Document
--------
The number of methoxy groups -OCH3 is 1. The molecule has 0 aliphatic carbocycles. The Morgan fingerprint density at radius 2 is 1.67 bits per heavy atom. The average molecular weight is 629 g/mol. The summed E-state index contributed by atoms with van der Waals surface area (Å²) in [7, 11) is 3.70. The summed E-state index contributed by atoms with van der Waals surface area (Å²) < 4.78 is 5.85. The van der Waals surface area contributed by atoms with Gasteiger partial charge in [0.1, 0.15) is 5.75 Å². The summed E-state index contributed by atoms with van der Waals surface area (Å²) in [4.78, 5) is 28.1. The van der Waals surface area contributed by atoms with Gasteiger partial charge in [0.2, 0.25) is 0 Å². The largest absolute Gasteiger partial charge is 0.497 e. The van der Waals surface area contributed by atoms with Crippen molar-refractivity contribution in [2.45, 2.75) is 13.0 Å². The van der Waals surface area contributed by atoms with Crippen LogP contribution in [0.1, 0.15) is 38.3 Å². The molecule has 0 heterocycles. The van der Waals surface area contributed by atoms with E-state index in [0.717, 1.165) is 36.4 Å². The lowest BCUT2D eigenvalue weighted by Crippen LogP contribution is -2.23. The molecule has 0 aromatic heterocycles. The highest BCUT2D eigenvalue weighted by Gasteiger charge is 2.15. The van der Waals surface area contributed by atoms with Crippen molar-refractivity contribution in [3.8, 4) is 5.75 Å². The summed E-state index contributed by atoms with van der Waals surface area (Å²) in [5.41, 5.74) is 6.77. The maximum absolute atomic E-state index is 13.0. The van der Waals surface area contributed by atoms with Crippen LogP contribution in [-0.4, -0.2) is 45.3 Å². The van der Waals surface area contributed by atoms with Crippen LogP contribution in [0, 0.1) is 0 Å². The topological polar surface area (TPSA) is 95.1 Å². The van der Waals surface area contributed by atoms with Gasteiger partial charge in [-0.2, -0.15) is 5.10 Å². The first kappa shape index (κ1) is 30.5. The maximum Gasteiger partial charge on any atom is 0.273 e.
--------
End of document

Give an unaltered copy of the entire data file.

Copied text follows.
The number of methoxy groups -OCH3 is 1. The molecule has 0 aliphatic carbocycles. The Morgan fingerprint density at radius 2 is 1.67 bits per heavy atom. The average molecular weight is 629 g/mol. The summed E-state index contributed by atoms with van der Waals surface area (Å²) in [7, 11) is 3.70. The summed E-state index contributed by atoms with van der Waals surface area (Å²) < 4.78 is 5.85. The van der Waals surface area contributed by atoms with Gasteiger partial charge in [0.1, 0.15) is 5.75 Å². The summed E-state index contributed by atoms with van der Waals surface area (Å²) in [4.78, 5) is 28.1. The van der Waals surface area contributed by atoms with Gasteiger partial charge in [0.2, 0.25) is 0 Å². The largest absolute Gasteiger partial charge is 0.497 e. The van der Waals surface area contributed by atoms with Crippen molar-refractivity contribution in [2.45, 2.75) is 13.0 Å². The van der Waals surface area contributed by atoms with Crippen LogP contribution in [0.1, 0.15) is 38.3 Å². The molecule has 0 heterocycles. The van der Waals surface area contributed by atoms with E-state index in [0.717, 1.165) is 36.4 Å². The lowest BCUT2D eigenvalue weighted by Crippen LogP contribution is -2.23. The molecule has 0 aromatic heterocycles. The highest BCUT2D eigenvalue weighted by Gasteiger charge is 2.15. The van der Waals surface area contributed by atoms with Crippen molar-refractivity contribution in [3.8, 4) is 5.75 Å². The summed E-state index contributed by atoms with van der Waals surface area (Å²) in [5.41, 5.74) is 6.77. The maximum absolute atomic E-state index is 13.0. The van der Waals surface area contributed by atoms with Crippen LogP contribution in [-0.4, -0.2) is 45.3 Å². The van der Waals surface area contributed by atoms with Crippen LogP contribution in [0, 0.1) is 0 Å². The topological polar surface area (TPSA) is 95.1 Å². The van der Waals surface area contributed by atoms with Gasteiger partial charge in [-0.2, -0.15) is 5.10 Å². The first kappa shape index (κ1) is 30.5. The maximum Gasteiger partial charge on any atom is 0.273 e.